Reality, relevance & rural India

Reality, relevance & rural India

Today was another breathtaking day spent motorcycling through some of the most rough, rural and remote regions of Deoghar district, learning about and experiencing first-hand Chetna Vikas’s (CV’s) incredible work in women’s empowerment. This day, my guide and travel companion was Manoranjan, a “Master Teacher” who divides his work days between the CV office and a variety of villages where local women are being introduced to the world of literacy for the first time.

The TARAakshar program is India’s first computer-based literacy program that is specifically intended to render illiterate, rural women “functionally literate” in a span of 30 days. This means women are able to read and write their own names and addresses, to keep bank accounts, and to keep informed of basic, current events and information in their communities. To this end, the 30-day program is divided into 2 phases: in the first 18 days, women learn to identify vowels and consonants and practice word formation; in the final 12 days, women are focused on reading skills and capability.

In fact, in Deoghar district, there are 7 operational TARAakshar Centers, 3 of which are run by Chetna Vikas, and 4 of which are run by different NGOs. Today, our first stop was the nearby Dumariya Village, to visit the Jai Vasundhra TARAakshar Center. There, I was given the opportunity to sit at the front of the 8-student classroom and (through Manoranjan’s heroic interpretive efforts) to interact directly with the shy, reserved women working busily at their small, personal blackboards. Seated on the floor, the women were transcribing the Hindi letters that appeared on the laptop computer set on a chair in front of them, and in doing so, slowly learning the alphabet. This was “phase 1” of TARAakshar in progress.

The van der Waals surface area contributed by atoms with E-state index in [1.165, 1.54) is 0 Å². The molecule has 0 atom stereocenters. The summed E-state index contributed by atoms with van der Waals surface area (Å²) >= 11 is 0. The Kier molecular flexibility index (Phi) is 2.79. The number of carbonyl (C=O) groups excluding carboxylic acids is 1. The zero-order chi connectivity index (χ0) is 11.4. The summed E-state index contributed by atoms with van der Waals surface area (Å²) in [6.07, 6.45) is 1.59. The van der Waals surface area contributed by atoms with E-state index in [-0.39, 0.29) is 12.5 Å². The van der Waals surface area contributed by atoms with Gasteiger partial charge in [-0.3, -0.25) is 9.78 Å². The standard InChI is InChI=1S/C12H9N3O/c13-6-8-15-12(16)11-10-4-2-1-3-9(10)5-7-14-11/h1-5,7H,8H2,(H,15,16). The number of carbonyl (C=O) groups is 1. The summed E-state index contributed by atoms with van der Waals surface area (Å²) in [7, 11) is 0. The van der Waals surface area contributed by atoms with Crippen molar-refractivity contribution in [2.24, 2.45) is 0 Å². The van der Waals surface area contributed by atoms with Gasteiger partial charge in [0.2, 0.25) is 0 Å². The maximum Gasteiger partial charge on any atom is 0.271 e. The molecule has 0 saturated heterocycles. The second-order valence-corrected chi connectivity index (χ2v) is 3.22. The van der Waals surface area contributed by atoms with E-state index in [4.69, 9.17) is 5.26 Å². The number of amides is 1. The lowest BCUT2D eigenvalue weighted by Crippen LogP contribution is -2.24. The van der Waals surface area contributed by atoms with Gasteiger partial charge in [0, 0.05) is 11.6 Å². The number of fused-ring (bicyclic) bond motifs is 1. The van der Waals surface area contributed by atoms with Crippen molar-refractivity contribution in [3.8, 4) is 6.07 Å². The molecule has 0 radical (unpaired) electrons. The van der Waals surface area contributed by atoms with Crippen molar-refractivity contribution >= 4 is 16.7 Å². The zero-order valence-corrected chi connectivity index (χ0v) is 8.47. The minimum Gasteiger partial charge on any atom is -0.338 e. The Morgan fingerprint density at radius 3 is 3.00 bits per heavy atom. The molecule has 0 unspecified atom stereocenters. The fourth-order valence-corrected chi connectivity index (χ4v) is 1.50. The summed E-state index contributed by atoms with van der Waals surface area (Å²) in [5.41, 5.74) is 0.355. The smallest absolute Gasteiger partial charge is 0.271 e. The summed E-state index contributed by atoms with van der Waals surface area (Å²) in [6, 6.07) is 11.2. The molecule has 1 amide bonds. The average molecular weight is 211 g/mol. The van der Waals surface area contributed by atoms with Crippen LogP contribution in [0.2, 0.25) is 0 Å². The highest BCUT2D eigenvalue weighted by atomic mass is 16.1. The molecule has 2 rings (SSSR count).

Gradually, after introducing myself and asking each of the women to tell me her name, I encouraged them to tell me about this opportunity for literacy and how it has affected them. The women expressed a sense of satisfaction and said they were motivated by their studies so far. They said they were anticipating the pending “reading phase” of their program, and that they wished there would be additional courses after this TARAakshar cycle is complete.

Before we set out for our next village and TARAakshar Centre, the Jai Vasundhra Secretary, Laldeo Prasad, insisted on our acceptance of a customary Indian hospitality… Seated on outdoor chairs placed in the warmth of the late morning sun, Manoranjan and I were each served small dishes of a milky “sweet” – in this case, a cross between ice cream and yogurt – followed by a small cup of hot, masala chai.

Back on the bike and back on the road, Manoranjan announced over his shoulder to me, “I would like you to spend some time in my home”. It turned out we would drive past his home en route to our second village stop for the day, Sadodih, which loomed another 40 kms away. So, Manoranjan thought it would be a good opportunity for me to meet his 2 young daughters, Khushboo and Aanchal, and for us to rest-stop before heading further into the remote areas. As Manoranjan’s bike drove out along dirt roads that belied the family settlements contained within, my eyes searched for the building that might be his home. Finally, Manoranjan proudly announced, “This is my home”.

Manoranjan and I spent about an hour, gathered with his wife and his two daughters, all of whom treated me with enthusiastic interest and gracious hospitality. I was humbled and perplexed by the degree of interest in my personal views of world events and of Indian culture, and mused uncomfortably at questions like “why is Osama bin Laden such a bad person” (!) Mostly though, I was able to share a love of reading with Manoranjan’s daughters, both of whom insisted I should borrow a book by one of India’s most famous spiritual leaders, Swami Vivekananda. Khushboo and Aanchal told me with animation and passion that Swami was an “unknown monk” whose inspiring personality became famously known both in India and in America during the last decade of the nineteenth century and the first decade of the twentieth. His vast knowledge of Eastern and Western culture as well as his deep spiritual insight, broad human sympathy, and colorful personality were particularly appealing.